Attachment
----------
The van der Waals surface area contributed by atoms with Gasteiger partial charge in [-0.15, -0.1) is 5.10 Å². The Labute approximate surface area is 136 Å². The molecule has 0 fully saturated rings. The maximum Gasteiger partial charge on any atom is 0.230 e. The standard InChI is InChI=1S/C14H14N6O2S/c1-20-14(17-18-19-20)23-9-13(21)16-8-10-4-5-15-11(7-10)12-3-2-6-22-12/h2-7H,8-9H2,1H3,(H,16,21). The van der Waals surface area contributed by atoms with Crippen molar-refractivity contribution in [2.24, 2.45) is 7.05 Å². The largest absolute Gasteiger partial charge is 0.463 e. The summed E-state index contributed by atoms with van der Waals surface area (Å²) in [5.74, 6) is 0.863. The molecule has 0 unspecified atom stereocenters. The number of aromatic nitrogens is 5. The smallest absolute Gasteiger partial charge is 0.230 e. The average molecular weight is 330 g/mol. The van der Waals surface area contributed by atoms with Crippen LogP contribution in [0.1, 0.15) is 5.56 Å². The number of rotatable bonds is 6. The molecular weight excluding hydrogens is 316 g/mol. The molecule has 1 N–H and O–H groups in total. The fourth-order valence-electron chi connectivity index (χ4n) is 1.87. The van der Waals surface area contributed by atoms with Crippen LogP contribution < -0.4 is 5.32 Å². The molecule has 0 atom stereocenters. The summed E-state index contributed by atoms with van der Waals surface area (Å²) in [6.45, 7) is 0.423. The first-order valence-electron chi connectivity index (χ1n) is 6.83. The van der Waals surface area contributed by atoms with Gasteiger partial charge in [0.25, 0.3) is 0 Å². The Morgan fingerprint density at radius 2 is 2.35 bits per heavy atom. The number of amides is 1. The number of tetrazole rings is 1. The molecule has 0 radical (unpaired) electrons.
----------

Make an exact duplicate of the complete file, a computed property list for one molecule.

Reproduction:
The van der Waals surface area contributed by atoms with Gasteiger partial charge in [-0.15, -0.1) is 5.10 Å². The Labute approximate surface area is 136 Å². The molecule has 0 fully saturated rings. The maximum Gasteiger partial charge on any atom is 0.230 e. The standard InChI is InChI=1S/C14H14N6O2S/c1-20-14(17-18-19-20)23-9-13(21)16-8-10-4-5-15-11(7-10)12-3-2-6-22-12/h2-7H,8-9H2,1H3,(H,16,21). The van der Waals surface area contributed by atoms with Crippen molar-refractivity contribution in [2.24, 2.45) is 7.05 Å². The largest absolute Gasteiger partial charge is 0.463 e. The summed E-state index contributed by atoms with van der Waals surface area (Å²) in [5.74, 6) is 0.863. The molecule has 0 unspecified atom stereocenters. The number of aromatic nitrogens is 5. The smallest absolute Gasteiger partial charge is 0.230 e. The average molecular weight is 330 g/mol. The van der Waals surface area contributed by atoms with Crippen LogP contribution in [0.1, 0.15) is 5.56 Å². The number of rotatable bonds is 6. The molecular weight excluding hydrogens is 316 g/mol. The molecule has 1 N–H and O–H groups in total. The fourth-order valence-electron chi connectivity index (χ4n) is 1.87. The van der Waals surface area contributed by atoms with Crippen LogP contribution < -0.4 is 5.32 Å². The molecule has 0 atom stereocenters. The summed E-state index contributed by atoms with van der Waals surface area (Å²) in [6.45, 7) is 0.423. The first-order valence-electron chi connectivity index (χ1n) is 6.83. The van der Waals surface area contributed by atoms with Gasteiger partial charge in [0.25, 0.3) is 0 Å². The Morgan fingerprint density at radius 2 is 2.35 bits per heavy atom. The number of amides is 1. The number of tetrazole rings is 1. The molecule has 0 radical (unpaired) electrons.